Michael Grelle


“I see courage every day”

Michael Grelle’s basketball team, the St. Louis Junior Rolling Rams, qualified for its national championship tournament in Seattle last winter. The Rams came home ranked 14th in the country.

One of the fans in attendance was Louisa (Lou) Salvin, R.N., a clinical nurse in pediatric urology who has cared for several of the team’s players at SSM Cardinal Glennon Children’s Medical Center.

“I have relatives in Seattle,” she said. “When I found out the team would be playing there, my husband and I moved up our visit so we could attend. I brought my family members to the games. It was very inspiring for them and wonderful for me. Michael is one of the older players on the team and, in a lot of ways, he is a role model for the younger kids.

“He is kind, bright, articulate and has a great sense of humor, and is a team player in everything that he does.”

Michael has been a patient at Cardinal Glennon since he was born with spina bifida, a birth defect resulting from incorrect formation of the spinal cord during fetal development. The defect results in varying degrees of leg paralysis and limitations of bowel and bladder control.

In 2005 he underwent 10 hours of surgery at Glennon for two recently-developed procedures that vastly improved his ability to control and empty his bladder and bowel. The Monti procedure, named for the physician who invented it, creates a tube from the bladder to the belly button through which a patient uses a catheter to empty the bladder. With the ACE or MACE procedure (Malone antegrade colonic enema), a different catheterizable tube, often using the appendix, is created from the large bowel to a small opening in the abdomen. Using a catheter, the bowel is irrigated with a glycerine and saline solution while the patient sits on the toilet.

“Before these procedures, these kids come in diapers and can have poor self-esteem,” said Casimir F. Firlit, M.D., a urologic surgeon at Glennon. “Afterwards they feel very good about themselves because they have control. They don’t need mom and dad to help them because they can handle things themselves.”

“I definitely have more independence,” said Michael, who has discussed the procedures with members of his basketball team. Three have decided to undergo the procedures. “What they were doing before wasn’t working and they were looking for something to make life easier,” he said.

Michael soon will begin his senior year at Mehlville High School and is looking toward college, where he plans to study speech and communications or web site design. “I might like to become a radio disk jockey,” he said. “I am really good at telling you about music. My dad’s music – classic rock – is my music.”“Music is Michael’s second love,” said his mother, Donna. “He can tell you who wrote the songs, what the words are and why they wrote it.”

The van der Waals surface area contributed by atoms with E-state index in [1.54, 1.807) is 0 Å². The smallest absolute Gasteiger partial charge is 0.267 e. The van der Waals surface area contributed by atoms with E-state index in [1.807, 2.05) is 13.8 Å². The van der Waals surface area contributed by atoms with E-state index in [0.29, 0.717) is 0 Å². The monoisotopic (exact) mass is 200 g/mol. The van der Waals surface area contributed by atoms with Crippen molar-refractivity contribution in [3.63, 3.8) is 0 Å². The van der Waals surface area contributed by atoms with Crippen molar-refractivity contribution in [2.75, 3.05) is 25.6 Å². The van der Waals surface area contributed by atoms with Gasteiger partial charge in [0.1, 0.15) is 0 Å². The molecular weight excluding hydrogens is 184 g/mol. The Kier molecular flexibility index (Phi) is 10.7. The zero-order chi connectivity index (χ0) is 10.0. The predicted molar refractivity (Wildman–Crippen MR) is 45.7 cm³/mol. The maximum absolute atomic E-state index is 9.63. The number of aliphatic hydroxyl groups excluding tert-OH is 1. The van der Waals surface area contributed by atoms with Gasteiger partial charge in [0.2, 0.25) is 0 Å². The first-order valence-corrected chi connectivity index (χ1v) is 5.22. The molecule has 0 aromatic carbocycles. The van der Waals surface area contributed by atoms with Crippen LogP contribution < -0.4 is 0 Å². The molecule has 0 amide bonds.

He also hopes to attend a college that has a wheelchair basketball team so he can continue his athletic career.

“Basketball is another way for me to get out, stay active, be healthy and meet new people,” Michael said. “I want to have an experience as close as possible to being an able-bodied person playing sports. We are out there having fun. We feel like we are normal. ”

Wheelchair basketball, particularly at a highly competitive level, allows the players to feel normal, Donna said. “They think about playing basketball. They don’t think about playing basketball in a wheelchair. That is one place they feel camaraderie. There is so much athleticism they can achieve, and it does so much for their self-esteem. The level of play at the tournament was amazing.”

She also was amazed that Lou Salvin traveled to Seattle to watch some of her “Glennon Kids” compete.“Lou went to our tournament in Seattle and brought her family to watch. That shows you how tight we are,” said Michael, “She is like family. We love her.”

“I really like seeing the kids out of the hospital and see them interacting as teenagers,” Salvin said. “You see them as able-bodied because they are so incredibly functional. The wheelchair team is rough and tough. They are going to grab that ball from you. They are going to ram your wheelchair. I just love these kids. I see courage every day.”